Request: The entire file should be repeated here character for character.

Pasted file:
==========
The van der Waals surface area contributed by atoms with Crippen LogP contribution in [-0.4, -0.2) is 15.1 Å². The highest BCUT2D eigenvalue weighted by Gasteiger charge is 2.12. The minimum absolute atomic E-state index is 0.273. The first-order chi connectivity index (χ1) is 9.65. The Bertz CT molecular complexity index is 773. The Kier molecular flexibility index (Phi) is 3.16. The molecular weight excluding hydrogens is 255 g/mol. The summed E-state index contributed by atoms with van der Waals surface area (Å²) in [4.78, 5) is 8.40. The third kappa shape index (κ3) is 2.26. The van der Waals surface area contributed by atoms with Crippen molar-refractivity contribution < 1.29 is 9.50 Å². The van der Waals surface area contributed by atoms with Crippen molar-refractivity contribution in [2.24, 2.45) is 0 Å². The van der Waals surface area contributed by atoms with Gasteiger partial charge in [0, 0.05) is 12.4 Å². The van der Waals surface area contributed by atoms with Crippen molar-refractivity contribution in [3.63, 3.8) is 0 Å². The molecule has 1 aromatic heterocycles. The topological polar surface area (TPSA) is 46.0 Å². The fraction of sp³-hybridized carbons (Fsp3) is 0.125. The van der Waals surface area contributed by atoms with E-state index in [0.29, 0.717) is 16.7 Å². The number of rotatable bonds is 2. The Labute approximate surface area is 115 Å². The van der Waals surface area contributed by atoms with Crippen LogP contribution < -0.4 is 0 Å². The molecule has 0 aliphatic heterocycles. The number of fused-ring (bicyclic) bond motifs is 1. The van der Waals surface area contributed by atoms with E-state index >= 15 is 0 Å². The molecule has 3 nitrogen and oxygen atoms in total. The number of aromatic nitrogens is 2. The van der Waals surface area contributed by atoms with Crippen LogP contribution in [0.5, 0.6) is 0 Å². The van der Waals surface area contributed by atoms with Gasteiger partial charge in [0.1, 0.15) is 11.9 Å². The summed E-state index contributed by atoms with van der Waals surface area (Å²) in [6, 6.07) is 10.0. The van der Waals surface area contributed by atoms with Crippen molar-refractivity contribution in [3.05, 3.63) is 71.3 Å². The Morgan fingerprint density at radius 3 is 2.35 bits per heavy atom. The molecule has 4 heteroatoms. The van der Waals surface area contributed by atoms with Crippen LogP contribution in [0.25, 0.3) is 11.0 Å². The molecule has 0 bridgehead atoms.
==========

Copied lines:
The van der Waals surface area contributed by atoms with Crippen LogP contribution in [-0.4, -0.2) is 15.1 Å². The highest BCUT2D eigenvalue weighted by Gasteiger charge is 2.12. The minimum absolute atomic E-state index is 0.273. The first-order chi connectivity index (χ1) is 9.65. The Bertz CT molecular complexity index is 773. The Kier molecular flexibility index (Phi) is 3.16. The molecular weight excluding hydrogens is 255 g/mol. The summed E-state index contributed by atoms with van der Waals surface area (Å²) in [4.78, 5) is 8.40. The third kappa shape index (κ3) is 2.26. The van der Waals surface area contributed by atoms with Crippen molar-refractivity contribution < 1.29 is 9.50 Å². The van der Waals surface area contributed by atoms with Crippen molar-refractivity contribution in [2.24, 2.45) is 0 Å². The van der Waals surface area contributed by atoms with Gasteiger partial charge in [0, 0.05) is 12.4 Å². The van der Waals surface area contributed by atoms with Crippen molar-refractivity contribution in [3.63, 3.8) is 0 Å². The molecule has 1 aromatic heterocycles. The topological polar surface area (TPSA) is 46.0 Å². The fraction of sp³-hybridized carbons (Fsp3) is 0.125. The van der Waals surface area contributed by atoms with E-state index in [0.29, 0.717) is 16.7 Å². The number of rotatable bonds is 2. The Labute approximate surface area is 115 Å². The van der Waals surface area contributed by atoms with Crippen LogP contribution < -0.4 is 0 Å². The molecule has 0 aliphatic heterocycles. The number of fused-ring (bicyclic) bond motifs is 1. The van der Waals surface area contributed by atoms with E-state index >= 15 is 0 Å². The molecule has 3 nitrogen and oxygen atoms in total. The number of aromatic nitrogens is 2. The van der Waals surface area contributed by atoms with Crippen LogP contribution in [0.5, 0.6) is 0 Å². The van der Waals surface area contributed by atoms with Gasteiger partial charge in [0.1, 0.15) is 11.9 Å². The summed E-state index contributed by atoms with van der Waals surface area (Å²) in [6, 6.07) is 10.0. The van der Waals surface area contributed by atoms with Crippen molar-refractivity contribution in [3.05, 3.63) is 71.3 Å². The Morgan fingerprint density at radius 3 is 2.35 bits per heavy atom. The molecule has 4 heteroatoms. The van der Waals surface area contributed by atoms with Crippen LogP contribution in [0.25, 0.3) is 11.0 Å². The molecule has 0 bridgehead atoms.